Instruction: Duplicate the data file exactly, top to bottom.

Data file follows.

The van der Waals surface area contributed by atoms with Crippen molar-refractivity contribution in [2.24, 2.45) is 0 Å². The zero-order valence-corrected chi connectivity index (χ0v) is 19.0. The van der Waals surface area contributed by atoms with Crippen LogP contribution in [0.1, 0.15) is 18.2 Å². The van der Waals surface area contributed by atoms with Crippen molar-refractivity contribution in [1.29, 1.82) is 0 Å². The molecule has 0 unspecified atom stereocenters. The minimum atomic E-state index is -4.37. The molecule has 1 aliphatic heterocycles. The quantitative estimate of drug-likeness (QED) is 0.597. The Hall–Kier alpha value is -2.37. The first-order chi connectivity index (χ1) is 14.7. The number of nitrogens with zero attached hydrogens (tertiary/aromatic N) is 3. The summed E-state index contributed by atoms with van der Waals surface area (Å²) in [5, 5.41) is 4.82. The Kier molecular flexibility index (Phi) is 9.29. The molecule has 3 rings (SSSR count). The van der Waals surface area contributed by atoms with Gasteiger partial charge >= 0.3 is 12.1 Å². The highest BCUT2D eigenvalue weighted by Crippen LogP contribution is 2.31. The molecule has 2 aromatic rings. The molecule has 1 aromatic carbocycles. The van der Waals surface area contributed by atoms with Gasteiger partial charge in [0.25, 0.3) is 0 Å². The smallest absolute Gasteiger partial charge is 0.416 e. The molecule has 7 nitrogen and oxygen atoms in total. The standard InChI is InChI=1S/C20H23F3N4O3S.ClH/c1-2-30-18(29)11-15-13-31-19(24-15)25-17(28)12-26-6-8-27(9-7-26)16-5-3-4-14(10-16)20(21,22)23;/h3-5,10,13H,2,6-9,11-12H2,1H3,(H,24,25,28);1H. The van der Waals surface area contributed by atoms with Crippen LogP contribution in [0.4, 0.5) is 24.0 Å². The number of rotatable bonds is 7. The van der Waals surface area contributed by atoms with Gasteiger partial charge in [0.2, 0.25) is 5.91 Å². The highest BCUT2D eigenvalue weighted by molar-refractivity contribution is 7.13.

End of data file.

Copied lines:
The van der Waals surface area contributed by atoms with Crippen molar-refractivity contribution in [2.24, 2.45) is 0 Å². The zero-order valence-corrected chi connectivity index (χ0v) is 19.0. The van der Waals surface area contributed by atoms with Crippen LogP contribution in [0.1, 0.15) is 18.2 Å². The van der Waals surface area contributed by atoms with Crippen molar-refractivity contribution in [1.29, 1.82) is 0 Å². The molecule has 0 unspecified atom stereocenters. The minimum atomic E-state index is -4.37. The molecule has 1 aliphatic heterocycles. The quantitative estimate of drug-likeness (QED) is 0.597. The Hall–Kier alpha value is -2.37. The first-order chi connectivity index (χ1) is 14.7. The number of nitrogens with zero attached hydrogens (tertiary/aromatic N) is 3. The summed E-state index contributed by atoms with van der Waals surface area (Å²) in [5, 5.41) is 4.82. The Kier molecular flexibility index (Phi) is 9.29. The molecule has 3 rings (SSSR count). The van der Waals surface area contributed by atoms with Gasteiger partial charge >= 0.3 is 12.1 Å². The highest BCUT2D eigenvalue weighted by Crippen LogP contribution is 2.31. The molecule has 2 aromatic rings. The molecule has 1 aromatic carbocycles. The van der Waals surface area contributed by atoms with Gasteiger partial charge in [0.25, 0.3) is 0 Å². The smallest absolute Gasteiger partial charge is 0.416 e. The molecule has 7 nitrogen and oxygen atoms in total. The standard InChI is InChI=1S/C20H23F3N4O3S.ClH/c1-2-30-18(29)11-15-13-31-19(24-15)25-17(28)12-26-6-8-27(9-7-26)16-5-3-4-14(10-16)20(21,22)23;/h3-5,10,13H,2,6-9,11-12H2,1H3,(H,24,25,28);1H. The van der Waals surface area contributed by atoms with Crippen LogP contribution in [0.4, 0.5) is 24.0 Å². The number of rotatable bonds is 7. The van der Waals surface area contributed by atoms with Gasteiger partial charge in [0.2, 0.25) is 5.91 Å². The highest BCUT2D eigenvalue weighted by molar-refractivity contribution is 7.13.